SPOON’S THE NAME — Nick Spoon. I’m a private eye but don’t ever call me a dick. A guy in my line of business has to have some dignity.
It was one of those days. Outside it was raining again, the kind of rain that gets right into your underwear. I’m not saying things were quiet, but if you held your breath you could hear your dandruff falling. Loopy, my Girl Friday, hadn’t been paid since she was twenty-nine again. All my mail had windows and the cash box hadn’t been used since Christmas. Clients were thick as loan sharks at a charity, and my carpet was worn down to the office below. Another week and I would’ve been working keyholes. I hate talking like this but it goes with the territory.
I lit a cigarette, flipped the match into the wastepaper basket and knocked off the last two fingers of Old Tennis Shoes. I was about to call it a day when she walked in.
Some dame, I’m telling you. Six foot two with an eye patch. A real looker. She had class written all over her. Some joker with a laundry marker, I figured.
“You’re Nick Spoon, aren’t you?” she said huskily. I had her figured for a two-packs-a-day dame from the get-go.
“That’s what it says on the door,” I said.
She turned and looked through the window. I couldn’t figure this dame at all. It had been boarded up since last Christmas. Suddenly, she wheeled around but went too far. I guess it was the eye patch.
“Mr. Spoon,” she gasped. “Where have you gone?”
“I’m right here, sweetheart. Just swing to your left.”
“Oh, Mr. Spoon, you frightened me. I thought I’d come to the wrong place. I’m desperate, you see. I need your help.”
“Who gave you my name, Miss . . . ?”
“Penthouse, Mrs. . . . Please call me Glorious.”
“I’ve never heard it described that way. But okay if you say so. How can I help you, Glorious?”
“It’s my husband, Squire. He’s . . . disappeared.”
Nobody had ever called me Squire. “The name’s Nick, Glorious.”
She seemed confused. Apart from that we had nothing in common. “Let’s start over,” I suggested. “It could help.”
“You’re Nick Spoon, aren’t you?” she said huskily.
I had her figured for a heavy —
“Mrs. Penthouse, do you believe in déjà vu?”
Just then, to make matters more complicated, the Fat Man walked through the door. He could have opened it first. He crossed to my sofa, sat down on himself and overflowed. Where had I seen this card before? I pushed the empty bottle towards him.
“Have a snifter, pal. Make it a double, and quick.”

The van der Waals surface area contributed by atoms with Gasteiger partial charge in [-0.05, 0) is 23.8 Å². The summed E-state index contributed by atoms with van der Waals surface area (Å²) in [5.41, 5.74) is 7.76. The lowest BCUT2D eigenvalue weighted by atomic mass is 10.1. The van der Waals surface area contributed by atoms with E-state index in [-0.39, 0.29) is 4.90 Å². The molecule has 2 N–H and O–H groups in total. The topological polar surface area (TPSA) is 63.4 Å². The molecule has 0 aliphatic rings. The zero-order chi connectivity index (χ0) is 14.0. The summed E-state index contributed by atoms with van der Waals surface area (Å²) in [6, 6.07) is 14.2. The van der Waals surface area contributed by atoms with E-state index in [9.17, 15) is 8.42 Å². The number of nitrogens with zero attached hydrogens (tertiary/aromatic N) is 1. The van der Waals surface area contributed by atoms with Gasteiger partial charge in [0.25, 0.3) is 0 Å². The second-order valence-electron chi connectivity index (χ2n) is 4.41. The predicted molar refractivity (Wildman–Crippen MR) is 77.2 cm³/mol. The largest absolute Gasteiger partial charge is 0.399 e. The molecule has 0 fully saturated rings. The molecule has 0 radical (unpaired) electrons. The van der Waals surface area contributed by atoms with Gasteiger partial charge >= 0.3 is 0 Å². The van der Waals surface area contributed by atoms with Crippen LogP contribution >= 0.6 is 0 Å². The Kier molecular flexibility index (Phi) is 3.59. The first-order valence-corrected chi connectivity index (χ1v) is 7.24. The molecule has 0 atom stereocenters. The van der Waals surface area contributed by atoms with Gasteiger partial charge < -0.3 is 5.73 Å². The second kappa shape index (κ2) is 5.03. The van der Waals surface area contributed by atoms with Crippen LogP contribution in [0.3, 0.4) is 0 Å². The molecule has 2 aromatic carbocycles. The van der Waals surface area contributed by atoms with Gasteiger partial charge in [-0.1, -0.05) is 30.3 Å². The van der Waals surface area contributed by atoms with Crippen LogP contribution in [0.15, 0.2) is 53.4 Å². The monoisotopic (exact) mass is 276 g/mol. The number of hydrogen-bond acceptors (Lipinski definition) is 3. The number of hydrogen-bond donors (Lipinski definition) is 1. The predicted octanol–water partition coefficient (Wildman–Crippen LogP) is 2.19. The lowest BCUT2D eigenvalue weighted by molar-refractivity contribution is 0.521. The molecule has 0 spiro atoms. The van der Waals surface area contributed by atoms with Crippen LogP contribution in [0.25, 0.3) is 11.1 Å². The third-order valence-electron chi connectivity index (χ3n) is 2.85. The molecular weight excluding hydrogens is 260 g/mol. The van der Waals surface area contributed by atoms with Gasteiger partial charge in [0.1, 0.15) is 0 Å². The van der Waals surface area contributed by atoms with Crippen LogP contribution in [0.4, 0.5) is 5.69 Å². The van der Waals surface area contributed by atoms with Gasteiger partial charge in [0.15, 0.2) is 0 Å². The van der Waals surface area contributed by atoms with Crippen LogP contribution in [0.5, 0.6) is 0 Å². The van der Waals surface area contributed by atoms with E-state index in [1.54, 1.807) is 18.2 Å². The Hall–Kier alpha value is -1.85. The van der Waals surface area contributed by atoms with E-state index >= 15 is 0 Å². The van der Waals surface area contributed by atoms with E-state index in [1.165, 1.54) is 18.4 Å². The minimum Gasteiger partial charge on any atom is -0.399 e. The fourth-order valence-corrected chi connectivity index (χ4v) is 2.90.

He laughed. “By Gad, sir! I do like a man with a sense of humour.”
“Get to the case, fella!” I snapped. Something about the Fat Man was getting to me; his aftershave, I decided.
He laughed again. “I also like a man with a mind for business. Who’s the lady?”
“She’s a new client of mine. Her husband’s taken a powder.”
“Disappeared,” Glorious said. “Squire would never take a powder. He’s always been quite fit.”
So that was what the Squire business was about. Things were starting to fall into place.
The Fat Man folded his fingers like a bunch of bruised bananas. “Squire Penthouse III? I met him in Shanghai three years ago. I believe he has something of interest to me.”
Suddenly the picture started to clear. “The Falcon,” I said. “The Maltese Falcon. You’re Caspar Gutman and you’re after the bird!”
The Fat Man gave his short barking laugh. “By Gad! You are a character, sir, and I do admire a man of character.”
I was just starting to figure things out when something hit me from behind. I went down smelling bad aftershave. The floor came up to meet my kisser. It could have tasted better. I blacked out to the sound of some busker on the street below. He was playing “Jingle Bells.” Some timing! It was the first of April.
I woke up in a dumpster somewhere on South Street. There was a lump on my head the size of a grapefruit, and my mouth tasted like a shopping cart handle. It was raining. I climbed out of the dumpster, walked to the street and rode a trolley downtown. A bum clutching a bottle of white port was sleeping next to me. I pushed him straight and got off at my stop. A crowd was milling around my building, which was lit up like a burning building.
“What happened?” I asked a fellow warming his hands.
“Some dumb bunny started a fire in there. They think it’s maybe the dick on the second floor.”
Then I remembered the match I’d thrown into my wastebasket. Some days cost more than they’re worth. I reached for my wallet, but I pinched on fluff. Then I remembered the bum sleeping next to me. Some bum! Some detective! Some fire! I tipped my hat to the guy toasting his palms.
“Some stories ain’t got no way to end,” I said. Then I stared at the flames, Old Tennis Shoes and Loopy on my mind.